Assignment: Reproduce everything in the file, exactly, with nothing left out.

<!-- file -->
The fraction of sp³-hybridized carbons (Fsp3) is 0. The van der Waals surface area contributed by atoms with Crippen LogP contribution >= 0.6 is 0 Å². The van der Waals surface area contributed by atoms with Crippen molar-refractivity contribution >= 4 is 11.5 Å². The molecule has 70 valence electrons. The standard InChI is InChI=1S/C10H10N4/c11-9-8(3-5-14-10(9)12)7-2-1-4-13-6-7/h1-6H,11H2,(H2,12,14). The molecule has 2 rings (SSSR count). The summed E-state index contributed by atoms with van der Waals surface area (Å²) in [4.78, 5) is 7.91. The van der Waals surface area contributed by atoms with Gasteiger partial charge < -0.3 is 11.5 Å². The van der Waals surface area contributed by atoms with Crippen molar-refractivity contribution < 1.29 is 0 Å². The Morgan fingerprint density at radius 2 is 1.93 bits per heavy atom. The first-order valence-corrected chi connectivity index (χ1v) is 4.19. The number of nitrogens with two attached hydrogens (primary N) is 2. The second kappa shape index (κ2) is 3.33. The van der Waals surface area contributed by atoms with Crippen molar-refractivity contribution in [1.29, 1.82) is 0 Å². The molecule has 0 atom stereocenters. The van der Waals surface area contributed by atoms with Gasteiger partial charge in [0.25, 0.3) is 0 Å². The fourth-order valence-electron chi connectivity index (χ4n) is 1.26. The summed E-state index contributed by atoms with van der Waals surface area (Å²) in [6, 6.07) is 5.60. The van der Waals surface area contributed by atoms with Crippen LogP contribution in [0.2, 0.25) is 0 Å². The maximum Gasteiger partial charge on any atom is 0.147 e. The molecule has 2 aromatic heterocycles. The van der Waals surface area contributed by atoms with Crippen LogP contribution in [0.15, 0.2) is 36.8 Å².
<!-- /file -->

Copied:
The fraction of sp³-hybridized carbons (Fsp3) is 0. The van der Waals surface area contributed by atoms with Crippen LogP contribution >= 0.6 is 0 Å². The van der Waals surface area contributed by atoms with Crippen molar-refractivity contribution >= 4 is 11.5 Å². The molecule has 70 valence electrons. The standard InChI is InChI=1S/C10H10N4/c11-9-8(3-5-14-10(9)12)7-2-1-4-13-6-7/h1-6H,11H2,(H2,12,14). The molecule has 2 rings (SSSR count). The summed E-state index contributed by atoms with van der Waals surface area (Å²) in [4.78, 5) is 7.91. The van der Waals surface area contributed by atoms with Gasteiger partial charge < -0.3 is 11.5 Å². The van der Waals surface area contributed by atoms with Crippen molar-refractivity contribution < 1.29 is 0 Å². The Morgan fingerprint density at radius 2 is 1.93 bits per heavy atom. The first-order valence-corrected chi connectivity index (χ1v) is 4.19. The number of nitrogens with two attached hydrogens (primary N) is 2. The second kappa shape index (κ2) is 3.33. The van der Waals surface area contributed by atoms with Crippen molar-refractivity contribution in [1.29, 1.82) is 0 Å². The molecule has 0 atom stereocenters. The van der Waals surface area contributed by atoms with Gasteiger partial charge in [0.25, 0.3) is 0 Å². The fourth-order valence-electron chi connectivity index (χ4n) is 1.26. The summed E-state index contributed by atoms with van der Waals surface area (Å²) in [6, 6.07) is 5.60. The van der Waals surface area contributed by atoms with Crippen LogP contribution in [0.2, 0.25) is 0 Å². The maximum Gasteiger partial charge on any atom is 0.147 e. The molecule has 2 aromatic heterocycles. The van der Waals surface area contributed by atoms with Crippen LogP contribution in [0.15, 0.2) is 36.8 Å².